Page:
FromScratchSF Posted 20 Aug 2012 , 7:08pm

Alright - I need to VENT and I figured this current thread will do...

I just did a show yesterday. I posted before that I had only done one event in the past, it was much bigger and I had much higher hopes for the event I was doing this weekend because it was a more targeted crowd, local vendors etc. I can now say, for about 95% sure, I will NEVER do another show again.

I'll try to keep my issues in bullet points:
- Must provide cake samples. They wanted 2 FULL sheet cakes because they wanted to cut 2x2 pieces and wanted to serve 200 pieces after the fashion show with champagne. I told them I though that was a LOT of cake. But since I've gotten almost sued from an event that I did in the past where I didn't bring enough cake and the contract I signed said I was guaranteeing a certain number of cake samples, I did as told.
- They managed to get 4 other cake vendors, all were also providing cake. I was told that they were going to keep everything very organized to keep everyone's cake separate. They told me they've done this many times before and know what they are doing.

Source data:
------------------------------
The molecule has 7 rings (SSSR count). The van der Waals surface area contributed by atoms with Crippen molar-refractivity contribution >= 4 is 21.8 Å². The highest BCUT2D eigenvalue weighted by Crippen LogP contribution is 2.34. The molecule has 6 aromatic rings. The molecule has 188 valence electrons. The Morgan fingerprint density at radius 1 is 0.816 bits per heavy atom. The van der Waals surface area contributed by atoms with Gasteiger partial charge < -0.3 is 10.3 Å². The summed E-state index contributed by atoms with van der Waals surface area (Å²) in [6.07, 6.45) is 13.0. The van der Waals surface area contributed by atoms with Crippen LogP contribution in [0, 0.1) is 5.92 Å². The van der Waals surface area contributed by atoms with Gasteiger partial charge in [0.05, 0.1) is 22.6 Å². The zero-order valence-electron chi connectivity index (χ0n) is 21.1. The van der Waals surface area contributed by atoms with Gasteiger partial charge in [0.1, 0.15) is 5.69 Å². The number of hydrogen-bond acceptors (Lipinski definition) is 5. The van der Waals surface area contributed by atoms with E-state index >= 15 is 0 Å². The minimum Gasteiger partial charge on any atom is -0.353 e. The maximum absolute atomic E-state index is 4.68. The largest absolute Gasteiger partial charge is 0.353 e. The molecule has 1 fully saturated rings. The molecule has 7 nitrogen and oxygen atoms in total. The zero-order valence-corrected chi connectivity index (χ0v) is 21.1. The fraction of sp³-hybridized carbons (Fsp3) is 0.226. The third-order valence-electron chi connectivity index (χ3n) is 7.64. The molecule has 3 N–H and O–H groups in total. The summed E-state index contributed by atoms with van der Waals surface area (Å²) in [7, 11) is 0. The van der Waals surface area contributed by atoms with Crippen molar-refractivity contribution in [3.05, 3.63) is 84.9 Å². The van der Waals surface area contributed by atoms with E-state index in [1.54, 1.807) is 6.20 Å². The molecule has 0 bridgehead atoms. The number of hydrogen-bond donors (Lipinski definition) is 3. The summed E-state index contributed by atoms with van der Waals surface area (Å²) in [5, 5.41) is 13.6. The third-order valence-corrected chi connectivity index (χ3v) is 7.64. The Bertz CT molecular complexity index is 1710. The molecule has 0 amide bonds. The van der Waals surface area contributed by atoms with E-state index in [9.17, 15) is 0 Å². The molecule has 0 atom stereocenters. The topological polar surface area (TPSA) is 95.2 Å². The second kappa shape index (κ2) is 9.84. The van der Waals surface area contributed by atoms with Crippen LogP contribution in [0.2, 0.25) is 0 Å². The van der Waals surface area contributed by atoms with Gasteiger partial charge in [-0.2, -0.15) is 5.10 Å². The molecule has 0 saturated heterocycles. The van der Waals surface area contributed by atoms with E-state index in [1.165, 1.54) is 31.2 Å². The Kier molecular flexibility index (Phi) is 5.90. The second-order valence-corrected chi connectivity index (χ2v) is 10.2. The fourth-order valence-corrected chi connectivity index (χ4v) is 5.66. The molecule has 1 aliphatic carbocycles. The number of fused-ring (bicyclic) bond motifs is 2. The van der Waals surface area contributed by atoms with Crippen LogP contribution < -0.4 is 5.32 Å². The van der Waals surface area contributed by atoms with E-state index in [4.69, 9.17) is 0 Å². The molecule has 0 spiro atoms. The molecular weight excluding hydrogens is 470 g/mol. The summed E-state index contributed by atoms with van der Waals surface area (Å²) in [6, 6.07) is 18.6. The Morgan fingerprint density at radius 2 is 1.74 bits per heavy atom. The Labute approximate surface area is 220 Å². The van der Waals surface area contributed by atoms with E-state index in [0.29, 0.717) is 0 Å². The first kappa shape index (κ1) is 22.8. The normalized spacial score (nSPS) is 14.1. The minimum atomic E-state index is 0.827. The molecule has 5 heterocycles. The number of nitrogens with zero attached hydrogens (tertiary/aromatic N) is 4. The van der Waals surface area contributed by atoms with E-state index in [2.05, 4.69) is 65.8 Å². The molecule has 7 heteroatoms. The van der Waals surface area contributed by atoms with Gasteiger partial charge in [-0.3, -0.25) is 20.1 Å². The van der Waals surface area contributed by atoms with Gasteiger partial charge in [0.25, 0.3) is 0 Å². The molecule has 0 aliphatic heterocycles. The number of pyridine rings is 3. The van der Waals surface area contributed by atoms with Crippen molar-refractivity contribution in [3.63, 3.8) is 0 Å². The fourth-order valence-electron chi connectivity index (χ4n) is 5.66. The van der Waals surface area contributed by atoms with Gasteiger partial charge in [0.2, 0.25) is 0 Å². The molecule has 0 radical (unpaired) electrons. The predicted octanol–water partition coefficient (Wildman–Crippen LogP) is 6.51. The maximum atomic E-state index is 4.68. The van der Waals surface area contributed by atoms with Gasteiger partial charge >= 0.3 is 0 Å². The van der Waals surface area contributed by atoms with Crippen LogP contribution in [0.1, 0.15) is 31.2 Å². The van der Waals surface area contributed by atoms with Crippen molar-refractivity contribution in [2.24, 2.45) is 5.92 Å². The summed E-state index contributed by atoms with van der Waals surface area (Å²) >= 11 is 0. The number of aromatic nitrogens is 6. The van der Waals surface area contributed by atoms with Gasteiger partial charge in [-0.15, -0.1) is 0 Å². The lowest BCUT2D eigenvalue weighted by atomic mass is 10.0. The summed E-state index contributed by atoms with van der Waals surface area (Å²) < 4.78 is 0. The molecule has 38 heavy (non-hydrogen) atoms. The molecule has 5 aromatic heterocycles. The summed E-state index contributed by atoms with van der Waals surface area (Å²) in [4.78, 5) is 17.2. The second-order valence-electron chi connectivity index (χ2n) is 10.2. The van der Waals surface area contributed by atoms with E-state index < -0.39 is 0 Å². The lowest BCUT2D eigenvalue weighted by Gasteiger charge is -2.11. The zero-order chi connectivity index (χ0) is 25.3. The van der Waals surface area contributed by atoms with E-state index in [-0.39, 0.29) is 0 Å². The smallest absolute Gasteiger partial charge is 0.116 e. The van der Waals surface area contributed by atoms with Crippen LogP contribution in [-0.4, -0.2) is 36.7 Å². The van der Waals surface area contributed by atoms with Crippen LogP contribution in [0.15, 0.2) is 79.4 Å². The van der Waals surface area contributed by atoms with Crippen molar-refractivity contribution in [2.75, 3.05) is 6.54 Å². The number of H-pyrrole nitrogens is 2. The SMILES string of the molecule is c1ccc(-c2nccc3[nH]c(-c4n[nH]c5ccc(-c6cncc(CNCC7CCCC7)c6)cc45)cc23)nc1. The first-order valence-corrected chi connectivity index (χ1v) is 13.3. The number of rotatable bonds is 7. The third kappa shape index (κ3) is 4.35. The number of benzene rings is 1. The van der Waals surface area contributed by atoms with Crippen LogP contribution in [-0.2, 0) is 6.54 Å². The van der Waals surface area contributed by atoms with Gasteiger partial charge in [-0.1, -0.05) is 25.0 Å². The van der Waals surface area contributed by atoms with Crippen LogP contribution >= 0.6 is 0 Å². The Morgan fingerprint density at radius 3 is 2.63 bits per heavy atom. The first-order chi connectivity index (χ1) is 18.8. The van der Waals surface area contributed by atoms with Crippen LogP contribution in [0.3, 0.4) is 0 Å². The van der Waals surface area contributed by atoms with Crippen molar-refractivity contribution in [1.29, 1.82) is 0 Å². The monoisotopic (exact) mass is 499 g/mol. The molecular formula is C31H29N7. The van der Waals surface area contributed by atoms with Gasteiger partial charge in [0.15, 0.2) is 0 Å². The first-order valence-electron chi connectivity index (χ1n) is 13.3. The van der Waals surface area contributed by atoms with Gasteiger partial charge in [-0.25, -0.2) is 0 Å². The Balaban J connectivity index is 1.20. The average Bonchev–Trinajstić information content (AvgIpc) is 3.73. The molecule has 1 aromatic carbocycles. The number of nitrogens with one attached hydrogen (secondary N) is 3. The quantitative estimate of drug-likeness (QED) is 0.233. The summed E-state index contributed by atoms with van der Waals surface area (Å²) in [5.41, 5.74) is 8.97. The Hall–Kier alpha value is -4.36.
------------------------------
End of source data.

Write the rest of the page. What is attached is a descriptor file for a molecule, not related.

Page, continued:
- I made 3 cake displays in 6 days (My fault - I waited until after ICES to see what newfangled toys I could bring home). I wasn't able to start work on any of them until about 6 pm each night when my husband came home and I was filling regular orders at the same time. I got very little sleep this past week.

OK, now for what happened: